FREE and Weird U.S. Destinations
As the saying goes 'œThe best things in life are free.' While I agree wholeheartedly, my newest interpretation of that adage is that 'œthe best free things in life are weird.' I came to this conclusion on a recent trip to Salt Lake City, Utah, where I visited a particularly weird/FREE sculpture garden, which I will tell you more about shortly.
Life is about memories and experiences, and what better way to remember those memories and experiences forever than by making them as bat-shit-crazy as possible? Amiright? Yes I am. Below are a couple of the FREE, crazy, weird destinations for your next pilgrimage. I’m sure there are millions more similar destinations, so please share '˜em if you got '˜em!
Gilgal Sculpture Garden, Salt Lake City, UT
On a nondescript neighborhood street, hidden behind a Chuck-A-Rama buffet, there is Gilgal Garden, the 18-year project of a former Mormon bishop and stonemason who died in 1963. Inside you’ll discover a 25-ton sphinx bearing the effigy of the prophet Joseph Smith, a self portrait of the artist, Thomas Battersby Child, Jr., wearing some smart brick pants, and a hill full of various disembodied limbs amongst a plethora of other nutty sculptures.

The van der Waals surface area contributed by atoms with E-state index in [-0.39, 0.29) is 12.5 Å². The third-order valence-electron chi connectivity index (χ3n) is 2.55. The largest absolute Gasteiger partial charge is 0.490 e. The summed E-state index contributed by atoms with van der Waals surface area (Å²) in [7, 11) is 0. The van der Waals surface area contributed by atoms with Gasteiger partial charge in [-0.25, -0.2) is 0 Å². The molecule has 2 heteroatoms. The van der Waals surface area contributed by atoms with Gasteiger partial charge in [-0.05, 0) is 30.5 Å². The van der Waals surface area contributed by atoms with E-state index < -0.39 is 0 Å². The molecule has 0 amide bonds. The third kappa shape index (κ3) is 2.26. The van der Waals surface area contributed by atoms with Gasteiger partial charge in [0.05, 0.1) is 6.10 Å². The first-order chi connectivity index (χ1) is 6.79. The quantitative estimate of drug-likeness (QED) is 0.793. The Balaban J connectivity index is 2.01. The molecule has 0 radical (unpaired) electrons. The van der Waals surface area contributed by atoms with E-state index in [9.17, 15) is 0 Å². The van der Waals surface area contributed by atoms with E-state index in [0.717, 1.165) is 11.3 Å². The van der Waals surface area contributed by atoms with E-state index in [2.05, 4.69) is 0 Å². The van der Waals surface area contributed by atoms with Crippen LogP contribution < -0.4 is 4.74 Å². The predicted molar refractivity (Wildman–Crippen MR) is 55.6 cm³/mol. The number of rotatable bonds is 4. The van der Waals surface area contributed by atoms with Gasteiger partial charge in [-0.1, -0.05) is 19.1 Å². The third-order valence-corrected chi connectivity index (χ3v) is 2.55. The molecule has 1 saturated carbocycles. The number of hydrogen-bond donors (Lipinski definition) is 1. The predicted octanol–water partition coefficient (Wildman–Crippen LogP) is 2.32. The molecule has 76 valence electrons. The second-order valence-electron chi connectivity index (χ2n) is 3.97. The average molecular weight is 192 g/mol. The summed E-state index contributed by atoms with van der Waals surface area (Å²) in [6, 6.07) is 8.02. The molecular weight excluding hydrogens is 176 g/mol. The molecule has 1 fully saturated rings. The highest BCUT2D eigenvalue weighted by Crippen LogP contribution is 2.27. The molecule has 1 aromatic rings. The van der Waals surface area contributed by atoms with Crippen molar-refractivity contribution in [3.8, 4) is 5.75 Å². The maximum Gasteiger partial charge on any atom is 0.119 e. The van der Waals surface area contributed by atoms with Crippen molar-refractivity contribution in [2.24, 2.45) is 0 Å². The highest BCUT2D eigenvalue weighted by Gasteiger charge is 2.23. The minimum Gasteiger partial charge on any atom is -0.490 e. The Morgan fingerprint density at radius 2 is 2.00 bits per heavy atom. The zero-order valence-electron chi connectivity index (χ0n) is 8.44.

During highschool, young hooligans such as myself would sneak in at night to scare the bejesus out of ourselves, but the garden is equally creepy during the daylight hours. Now an official Utah State Park, the garden’s purpose and message is still unclear, even to the Mormon Church, whose teachings it is based on. Next time you’re passing through Utah, be sure to stop in, sit below the sphinx, and let the heeby jeebies wash over you.
Watts Towers, Los Angeles, CA
Described by a friend as 'œOne of California’s stranger folks art items of the mid 1900’s. It’s really amazing to see in person, and *hundreds* do every year!' Watts towers are indeed a non-so-hidden gem. Erected (hehe) from 1921 to 1954, the 17 interconnected towers reach up to 99 feet high were made a National Historic Landmark in 1990.
The towers were dreamed up by a self-made architect Simon Rodia, and are made out of steel and porcelain and decorated with found objects. Featured in many a music video and television series, the towers are a staple in the weirdo fabric of L.A.’s history and are a must see on your next trip to the City of Angels.
Photos from: Robert Hirschi, www.wattstowers.us, weirdca.com
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